Greenhill Cemetery

A raven stands atop a gravestone at Green Hill Cemetery. Navy Machinist’s Mate First Class George Hanson will be cremated and interred in a family plot at Greenhill Cemetery this summer, joining his parents and siblings.

The remains of Machinist’s Mate First Class George Hanson, killed in the Japanese attack on Pearl Harbor, will be escorted by motorcade from Denver International Airport to Laramie on Wednesday for burial on Saturday.

Hanson’s remains are expected to arrive at the Delta Airlines terminal of Denver International Airport at 7:15 p.m. Wednesday. Hanson will be buried in Greenhill Cemetery at 11 a.m Saturday.

Born in Pennsylvania in 1909, Hanson moved to Laramie with his mother in 1916. He stayed in Laramie throughout his teen years but did not go to school past the ninth grade, according to an April Boomerang article. Hanson worked for Union Pacific after leaving school.

Hanson enlisted in the United States Navy when he was 19. He became a Machinist’s Mate, whose job is to operate, maintain and repair machinery on the ship. Hanson re-enlisted in 1940.

Hanson was a sailor on the USS Oklahoma, which was active in World War I and the Spanish Civil War before moving to the Pacific.

The USS Oklahoma was stationed at Pearl Harbor in Honolulu, Hawaii when the Imperial Japanese Navy Air Service attacked the United States military base on December 7, 1941.

The USS Oklahoma capsized after being hit by aerial torpedoes during the surprise attack.

The ship capsized 12 minutes after being hit. Hundreds of sailors were trapped inside. The banging of the crew members trapped inside the ship continued for three days. Of the USS Oklahoma crewmembers, 429 were killed in the attack, including Hanson.

Most crewmembers could not be identified after the attack, so they were interred at the National Memorial Cemetery of the Pacific in Honolulu. In 2015, the U.S. Military planned to begin identification work on the USS Oklahoma sailors killed in the Pearl Harbor attack.

Hanson’s remains were among those to be identified by a Defense Department laboratory in Hawaii. In December 2018, Hanson’s remains were positively identified after nearly eight decades.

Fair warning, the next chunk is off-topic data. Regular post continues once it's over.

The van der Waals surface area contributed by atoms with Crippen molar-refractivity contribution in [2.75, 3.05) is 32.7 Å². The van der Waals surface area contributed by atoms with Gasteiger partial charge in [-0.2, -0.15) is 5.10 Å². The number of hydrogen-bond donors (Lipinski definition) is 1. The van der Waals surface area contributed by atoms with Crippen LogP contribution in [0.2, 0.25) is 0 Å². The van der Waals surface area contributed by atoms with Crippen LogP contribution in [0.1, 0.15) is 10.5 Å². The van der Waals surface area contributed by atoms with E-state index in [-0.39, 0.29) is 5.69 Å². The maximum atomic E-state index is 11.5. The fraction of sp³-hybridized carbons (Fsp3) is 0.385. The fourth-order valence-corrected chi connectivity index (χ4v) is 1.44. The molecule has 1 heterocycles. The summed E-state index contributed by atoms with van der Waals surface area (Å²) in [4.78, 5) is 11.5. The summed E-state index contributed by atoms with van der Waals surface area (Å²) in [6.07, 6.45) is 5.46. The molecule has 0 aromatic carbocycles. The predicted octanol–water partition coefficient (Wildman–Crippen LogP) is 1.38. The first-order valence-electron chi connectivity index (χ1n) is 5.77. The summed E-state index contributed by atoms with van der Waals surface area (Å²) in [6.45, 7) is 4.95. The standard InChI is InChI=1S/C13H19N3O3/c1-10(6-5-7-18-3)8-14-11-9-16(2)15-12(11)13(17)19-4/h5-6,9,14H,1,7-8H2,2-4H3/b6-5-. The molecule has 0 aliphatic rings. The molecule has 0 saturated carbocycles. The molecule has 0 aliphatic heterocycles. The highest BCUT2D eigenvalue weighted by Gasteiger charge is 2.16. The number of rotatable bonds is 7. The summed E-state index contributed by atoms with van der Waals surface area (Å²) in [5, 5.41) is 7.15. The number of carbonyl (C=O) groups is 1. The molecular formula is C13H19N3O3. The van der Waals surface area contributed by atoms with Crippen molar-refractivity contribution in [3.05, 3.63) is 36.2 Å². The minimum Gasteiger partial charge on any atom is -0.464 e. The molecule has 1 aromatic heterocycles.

The public is encouraged to show up for the procession along roadsides and overpasses to render honor as Hanson’s remains are escorted from Denver to Laramie, as safety allows.

At 8 p.m. the escort will depart DIA via Pena Boulevard to Tower Road, then to 104th Avenue, then to Interstate 25 northbound to the Colorado-Wyoming state line. It will continue on I-25 to Interstate 80 West to Laramie. The escort will exit I-80 at exit 316 (Grand Avenue) and take Grand Avenue to S. 22nd Street. It will end at 2133 Rainbow Ave., the location of Montgomery-Stryker Funeral Home at approximately 10:45 p.m.

The Federal Protection Agency oversees the Dignified Honors Motorcades in the State of Colorado and nearby areas.

Director of the Federal Protection Agency Leah Mondy said that police, fire and EMS departments will be along the route to render honors.

Mondy continued, “We do not want people to stop on the highway, that is a safety hazard for them and us.” Mondy explained service roads and side roads are ideal for being along the route.

On Saturday, Hanson’s remains will be escorted from the funeral home to the Greenhill Cemetery via 22nd Street to Willet Drive. They will enter the cemetery at the south gate, according to Funeral Director at Montgomery-Stryker Funeral Home Tia Ocampo.

Ocampo said, “We will be leaving the funeral home at 10:30 on Saturday.”

To get a full schedule of the escort from Denver to Laramie, visit

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